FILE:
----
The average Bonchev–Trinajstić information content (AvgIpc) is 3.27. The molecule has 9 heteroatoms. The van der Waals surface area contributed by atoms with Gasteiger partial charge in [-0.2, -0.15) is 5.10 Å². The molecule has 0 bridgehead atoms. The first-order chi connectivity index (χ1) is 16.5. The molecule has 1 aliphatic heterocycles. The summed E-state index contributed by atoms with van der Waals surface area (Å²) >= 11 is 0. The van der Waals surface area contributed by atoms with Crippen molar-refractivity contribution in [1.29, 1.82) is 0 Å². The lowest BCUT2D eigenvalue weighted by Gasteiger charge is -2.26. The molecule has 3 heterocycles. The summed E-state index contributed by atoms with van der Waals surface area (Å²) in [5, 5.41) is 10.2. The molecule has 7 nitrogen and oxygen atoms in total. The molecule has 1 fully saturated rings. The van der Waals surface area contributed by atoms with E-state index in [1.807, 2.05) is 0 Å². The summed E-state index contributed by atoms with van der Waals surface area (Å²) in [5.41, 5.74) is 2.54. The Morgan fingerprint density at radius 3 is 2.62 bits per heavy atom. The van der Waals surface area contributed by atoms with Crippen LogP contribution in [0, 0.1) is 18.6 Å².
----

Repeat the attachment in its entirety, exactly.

The average Bonchev–Trinajstić information content (AvgIpc) is 3.27. The molecule has 9 heteroatoms. The van der Waals surface area contributed by atoms with Gasteiger partial charge in [-0.2, -0.15) is 5.10 Å². The molecule has 0 bridgehead atoms. The first-order chi connectivity index (χ1) is 16.5. The molecule has 1 aliphatic heterocycles. The summed E-state index contributed by atoms with van der Waals surface area (Å²) >= 11 is 0. The van der Waals surface area contributed by atoms with Crippen molar-refractivity contribution in [1.29, 1.82) is 0 Å². The lowest BCUT2D eigenvalue weighted by Gasteiger charge is -2.26. The molecule has 3 heterocycles. The summed E-state index contributed by atoms with van der Waals surface area (Å²) in [5, 5.41) is 10.2. The molecule has 7 nitrogen and oxygen atoms in total. The molecule has 1 fully saturated rings. The van der Waals surface area contributed by atoms with E-state index in [1.807, 2.05) is 0 Å². The summed E-state index contributed by atoms with van der Waals surface area (Å²) in [5.41, 5.74) is 2.54. The Morgan fingerprint density at radius 3 is 2.62 bits per heavy atom. The van der Waals surface area contributed by atoms with Crippen LogP contribution in [0, 0.1) is 18.6 Å².